LABOUR would use private companies to help tackle NHS waiting lists, the party’s shadow health secretary has admitted.

In an interview with the BBC’s Nick Robinson, Wes Streeting said using private providers to tackle the issue was previously “effective” when Labour was in government.

Under both Jeremy Corbyn and Ed Miliband’s leadership, Labour spoke often about the need to protect the health service from privatisation.

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But Streeting’s comments offer another indication that Labour is looking towards the Blair years for their inspiration – as during the 90s and early 2000s, the government increased the use of private companies within the NHS.

Due to the pandemic’s impact on the NHS, England currently has its highest waiting lists on record. For example 300,000 people have now been waiting more than a year for surgery, compared to 1600 prior to Covid-19.

The National:

Speaking to Robinson, Streeting claimed that Blair (above) and Gordon Brown had proved that using the private sector to tackle waiting lists is “popular with patients”.

However he blamed the Tory government for the need to use them in the first place.  

“No doubt the next Labour government may have to use private sector capacity to bring down NHS waiting lists, and I won't shirk that for a minute to get people better health outcomes,” the MP told listeners.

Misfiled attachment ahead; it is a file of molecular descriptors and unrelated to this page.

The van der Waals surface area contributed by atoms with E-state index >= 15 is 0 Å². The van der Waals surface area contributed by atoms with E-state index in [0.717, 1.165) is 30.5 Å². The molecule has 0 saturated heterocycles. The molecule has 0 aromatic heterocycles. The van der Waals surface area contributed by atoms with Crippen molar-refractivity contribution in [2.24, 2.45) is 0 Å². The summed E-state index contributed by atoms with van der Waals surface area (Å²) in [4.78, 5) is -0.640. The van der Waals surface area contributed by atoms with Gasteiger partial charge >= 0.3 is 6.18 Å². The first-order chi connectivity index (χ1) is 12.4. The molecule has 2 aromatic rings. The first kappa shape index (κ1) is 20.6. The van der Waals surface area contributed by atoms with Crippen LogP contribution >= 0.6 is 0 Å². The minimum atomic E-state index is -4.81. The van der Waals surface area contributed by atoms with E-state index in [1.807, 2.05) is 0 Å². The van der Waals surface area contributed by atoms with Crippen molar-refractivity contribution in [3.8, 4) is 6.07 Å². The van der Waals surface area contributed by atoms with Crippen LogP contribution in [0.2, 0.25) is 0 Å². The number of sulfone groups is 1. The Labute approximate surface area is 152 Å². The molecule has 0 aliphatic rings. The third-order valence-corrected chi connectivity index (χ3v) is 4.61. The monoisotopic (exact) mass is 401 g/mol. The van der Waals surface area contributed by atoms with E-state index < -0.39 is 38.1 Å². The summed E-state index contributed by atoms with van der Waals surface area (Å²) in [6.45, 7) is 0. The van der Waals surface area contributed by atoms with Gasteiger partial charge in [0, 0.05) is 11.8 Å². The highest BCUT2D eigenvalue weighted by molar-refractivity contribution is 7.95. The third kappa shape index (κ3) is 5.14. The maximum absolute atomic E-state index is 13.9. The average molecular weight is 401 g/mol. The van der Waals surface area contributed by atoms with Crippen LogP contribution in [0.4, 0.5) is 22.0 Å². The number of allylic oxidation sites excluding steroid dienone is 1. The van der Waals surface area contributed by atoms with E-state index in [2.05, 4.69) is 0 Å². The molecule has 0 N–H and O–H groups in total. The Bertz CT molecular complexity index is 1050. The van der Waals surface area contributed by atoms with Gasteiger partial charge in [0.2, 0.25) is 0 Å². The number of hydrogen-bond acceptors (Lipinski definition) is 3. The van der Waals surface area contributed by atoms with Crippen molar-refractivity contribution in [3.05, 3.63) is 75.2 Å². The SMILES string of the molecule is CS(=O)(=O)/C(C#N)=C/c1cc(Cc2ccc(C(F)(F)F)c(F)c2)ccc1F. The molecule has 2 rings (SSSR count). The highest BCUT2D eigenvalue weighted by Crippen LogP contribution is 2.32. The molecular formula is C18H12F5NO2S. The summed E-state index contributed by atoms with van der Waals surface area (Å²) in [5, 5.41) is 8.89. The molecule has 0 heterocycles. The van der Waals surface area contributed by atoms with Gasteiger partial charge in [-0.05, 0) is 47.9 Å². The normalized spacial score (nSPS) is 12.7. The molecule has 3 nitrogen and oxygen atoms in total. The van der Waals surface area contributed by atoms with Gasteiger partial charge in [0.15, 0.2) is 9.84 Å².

"But I will be pretty furious at the costs involved, because it shouldn't be the case that because Tory governments run down the NHS, we have to spend more taxpayers money than would be necessary in the private sector because we haven't sorted out the public sector."

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Streeting, who was diagnosed with kidney cancer last year, said his own recovery had been hit by Covid’s impact on the NHS.

He said he was supposed to have a six-month follow-up scan, but nearly eight months have passed and he is yet to secure an appointment. Despite this, Streeting said it didn’t keep him up at night as he is at low risk.

He added: “There are lots of other people who are on those waiting lists or who are on secondary care, and even with the critical incidents declared this month, who may see that their... cancer treatment disrupted in some ways.

"So I'm not complacent about this, and my own experience has made me even more passionate about bringing down waiting lists."